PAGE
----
They all came from different IP addresses as well, spread all over the US. They seemed to target posts that included the word trackback, or just the word back in the title. So someone was especially trying to target trackback spam at people discussing trackbacks. Go figure.

These ones were more complex, the URIs they used were written as if to different pages, that contained in the address words from the post they were trackbacked (can I verb that?) to.

But all those links, from all those trackbacks, were worthless. Because the site, under which all the pointers went to, was down. Just a general notice from a hosting company that this is an unused domain and is on parking. Nothing there.

So why go through the effort (and with this amount of different IP addresses it may have been a bot net of zombie computers, so somebody invested work and money on this) just to point people to pages that don’t exist, on a site that doesn’t exist, where they can’t make any money out of it?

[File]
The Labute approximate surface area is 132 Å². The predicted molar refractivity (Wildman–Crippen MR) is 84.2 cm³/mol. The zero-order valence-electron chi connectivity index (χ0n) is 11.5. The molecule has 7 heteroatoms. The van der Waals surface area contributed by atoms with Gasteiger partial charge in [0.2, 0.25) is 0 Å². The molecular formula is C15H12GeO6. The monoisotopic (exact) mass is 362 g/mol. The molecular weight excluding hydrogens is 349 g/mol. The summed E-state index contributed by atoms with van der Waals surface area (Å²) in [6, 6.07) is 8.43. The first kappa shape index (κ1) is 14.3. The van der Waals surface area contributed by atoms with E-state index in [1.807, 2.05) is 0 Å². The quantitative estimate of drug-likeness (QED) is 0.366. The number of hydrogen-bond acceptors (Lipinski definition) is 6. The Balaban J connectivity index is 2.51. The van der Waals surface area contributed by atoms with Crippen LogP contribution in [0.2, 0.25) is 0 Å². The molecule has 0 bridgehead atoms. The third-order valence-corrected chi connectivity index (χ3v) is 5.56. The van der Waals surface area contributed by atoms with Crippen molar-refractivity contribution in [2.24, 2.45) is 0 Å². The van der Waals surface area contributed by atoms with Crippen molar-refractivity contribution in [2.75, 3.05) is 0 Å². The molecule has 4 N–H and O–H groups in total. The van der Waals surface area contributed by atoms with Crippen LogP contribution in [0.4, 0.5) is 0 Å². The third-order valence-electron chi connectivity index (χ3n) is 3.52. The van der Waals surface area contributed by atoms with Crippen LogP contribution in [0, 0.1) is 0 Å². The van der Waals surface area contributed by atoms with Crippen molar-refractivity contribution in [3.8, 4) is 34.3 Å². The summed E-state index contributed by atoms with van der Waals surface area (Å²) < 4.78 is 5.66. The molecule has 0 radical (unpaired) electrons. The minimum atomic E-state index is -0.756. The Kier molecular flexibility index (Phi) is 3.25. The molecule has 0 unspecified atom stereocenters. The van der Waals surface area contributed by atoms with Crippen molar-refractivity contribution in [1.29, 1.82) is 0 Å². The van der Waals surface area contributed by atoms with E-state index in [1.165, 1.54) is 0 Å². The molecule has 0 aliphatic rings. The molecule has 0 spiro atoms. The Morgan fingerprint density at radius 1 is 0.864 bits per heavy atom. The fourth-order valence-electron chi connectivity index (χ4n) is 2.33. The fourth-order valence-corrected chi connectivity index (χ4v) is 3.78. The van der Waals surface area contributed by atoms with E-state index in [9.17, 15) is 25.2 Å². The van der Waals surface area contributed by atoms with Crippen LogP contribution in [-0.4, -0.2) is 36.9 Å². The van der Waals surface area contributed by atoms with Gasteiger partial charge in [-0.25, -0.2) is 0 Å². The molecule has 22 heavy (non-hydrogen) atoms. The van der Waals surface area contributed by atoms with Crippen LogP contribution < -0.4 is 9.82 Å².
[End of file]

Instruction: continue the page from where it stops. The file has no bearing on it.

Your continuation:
Although here I have not one, but two, possible yet unlikely explanations.

The first is that this is some sort of whacko tech evangelist trying to warn everyone about the dangers of trackbacks. This would explain the targeting of posts talking about trackbacks, but is pretty stupid otherwise. Usually even the crazies in those minor tech battles are better civilized than that, and don’t invest more than a lot of typing time.

The other option is that this was some sort of busted operation. Maybe the site was live, and real, at some point. Some law enforcement agency may have caught them. Or someone may have complained to their host who decided to shut their site down (Though not likely, I’d expect that these people would usually have their own servers and won’t depend on hosting).

But given the amount of spammers out there, and how little is done about the large majority of them, I don’t buy that either. I didn’t find (Though didn’t look too hard) anything about that, or them, anywhere else, except for similar trackbacks from the same date range. So this would have had to have been one quick operation. Nobody closes down spammers so quickly, ever. Not without it making headlines. All of that spam was sent and posted when the site was already dead.